Deceive De*ceive", v. t. [imp. & p. p. {Deceived}; p. pr. & vb. n. {Deceiving}.] [OE. deceveir, F. d['e]cevoir, fr. L. decipere to catch, insnare, deceive; de- + capere to take, catch. See {Capable}, and cf. {Deceit}, {Deception}.] 1. To lead into error; to cause to believe what is false, or disbelieve what is true; to impose upon; to mislead; to cheat; to disappoint; to delude; to insnare. [1913 Webster]

Evil men and seducers shall wax worse and worse, deceiving, and being deceived. --2 Tim. iii. 13. [1913 Webster]

Nimble jugglers that deceive the eye. --Shak. [1913 Webster]

What can 'scape the eye Of God all-seeing, or deceive his heart? --Milton. [1913 Webster]

2. To beguile; to amuse, so as to divert the attention; to while away; to take away as if by deception. [1913 Webster]

These occupations oftentimes deceived The listless hour. --Wordsworth. [1913 Webster]

3. To deprive by fraud or stealth; to defraud. [Obs.] [1913 Webster]

Plant fruit trees in large borders, and set therein fine flowers, but thin and sparingly, lest they deceive the trees. --Bacon.

Syn: {Deceive}, {Delude}, {Mislead}.

Usage: Deceive is a general word applicable to any kind of misrepresentation affecting faith or life. To delude, primarily, is to make sport of, by deceiving, and is accomplished by playing upon one's imagination or credulity, as by exciting false hopes, causing him to undertake or expect what is impracticable, and making his failure ridiculous. It implies some infirmity of judgment in the victim, and intention to deceive in the deluder. But it is often used reflexively, indicating that a person's own weakness has made him the sport of others or of fortune; as, he deluded himself with a belief that luck would always favor him. To mislead is to lead, guide, or direct in a wrong way, either willfully or ignorantly. [1913 Webster]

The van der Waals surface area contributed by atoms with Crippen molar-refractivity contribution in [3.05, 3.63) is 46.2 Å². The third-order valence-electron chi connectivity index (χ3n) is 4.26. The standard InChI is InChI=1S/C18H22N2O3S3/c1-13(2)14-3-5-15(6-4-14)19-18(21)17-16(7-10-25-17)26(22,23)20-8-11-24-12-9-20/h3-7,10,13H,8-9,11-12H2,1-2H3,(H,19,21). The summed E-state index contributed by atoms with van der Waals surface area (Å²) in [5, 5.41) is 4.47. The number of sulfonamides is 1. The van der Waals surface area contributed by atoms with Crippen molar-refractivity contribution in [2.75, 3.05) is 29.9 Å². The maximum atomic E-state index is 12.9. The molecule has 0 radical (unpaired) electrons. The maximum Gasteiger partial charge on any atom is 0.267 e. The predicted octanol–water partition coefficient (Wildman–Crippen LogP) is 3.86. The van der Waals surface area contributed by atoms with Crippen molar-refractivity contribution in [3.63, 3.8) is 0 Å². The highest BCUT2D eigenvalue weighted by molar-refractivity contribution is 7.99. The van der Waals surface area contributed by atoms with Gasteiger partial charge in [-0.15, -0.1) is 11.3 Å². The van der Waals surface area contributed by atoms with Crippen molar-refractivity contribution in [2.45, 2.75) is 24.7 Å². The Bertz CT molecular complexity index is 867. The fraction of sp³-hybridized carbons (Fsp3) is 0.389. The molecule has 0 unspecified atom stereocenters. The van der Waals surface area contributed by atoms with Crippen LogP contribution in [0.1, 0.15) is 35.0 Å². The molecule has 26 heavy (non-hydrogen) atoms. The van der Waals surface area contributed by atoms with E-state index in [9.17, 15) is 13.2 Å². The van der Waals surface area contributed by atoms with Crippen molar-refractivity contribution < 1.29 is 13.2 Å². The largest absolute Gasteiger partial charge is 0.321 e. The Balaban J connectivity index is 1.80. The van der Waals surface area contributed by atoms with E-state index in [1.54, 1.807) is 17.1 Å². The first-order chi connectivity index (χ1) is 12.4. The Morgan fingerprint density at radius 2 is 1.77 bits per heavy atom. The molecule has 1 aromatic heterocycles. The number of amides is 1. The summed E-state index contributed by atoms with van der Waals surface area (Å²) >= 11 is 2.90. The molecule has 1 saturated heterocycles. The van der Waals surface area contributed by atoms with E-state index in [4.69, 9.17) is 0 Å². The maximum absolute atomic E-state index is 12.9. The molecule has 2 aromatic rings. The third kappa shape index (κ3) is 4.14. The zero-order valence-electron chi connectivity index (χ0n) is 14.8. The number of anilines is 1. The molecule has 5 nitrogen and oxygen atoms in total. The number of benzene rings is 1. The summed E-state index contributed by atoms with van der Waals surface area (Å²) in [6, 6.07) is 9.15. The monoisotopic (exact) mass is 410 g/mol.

The Collaborative International Dictionary of English. 2000.

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Look at other dictionaries:

  • deceiving — index colorable (specious), deceptive, delusive, dishonest, disingenuous, evasive, fallacious, false …   Law dictionary

  • deceiving — Synonyms and related words: beguiling, catchy, deceptive, deluding, delusive, delusory, dubious, fallacious, FALSE, fishy, hallucinatory, illusive, illusory, misleading, questionable, trickish, tricksy, tricky …   Moby Thesaurus

  • deceiving — de·ceive || dɪ siːv v. cheat, mislead …   English contemporary dictionary

  • DECEIVING — …   Useful english dictionary

  • self-deceiving — /self di see ving, self /, adj. 1. subject to self deception; tending to deceive or fool oneself: a self deceiving person. 2. used in deceiving oneself, esp. in justifying a false belief, a morally reprehensible act, or the like: a self deceiving …   Universalium

  • eye-deceiving — adj. creating the illusion of seeing reality. Syn: trompe l oeil(prenominal). [WordNet 1.5] …   The Collaborative International Dictionary of English

  • self-deceiving — | ̷ ̷ ̷ ̷| ̷ ̷ ̷ ̷ adjective : given to self deception or serving to deceive oneself a self deceiving hypocrite self deceiving excuses …   Useful english dictionary

  • self-deceiving — self deceiv′ing adj …   From formal English to slang

  • eye-deceiving — adjective creating the illusion of seeing reality (Freq. 1) the visual deception of trompe l oeil art • Syn: ↑trompe l oeil • Similar to: ↑unreal …   Useful english dictionary

  • self-delusion — deceiving oneself deliberately …   English contemporary dictionary

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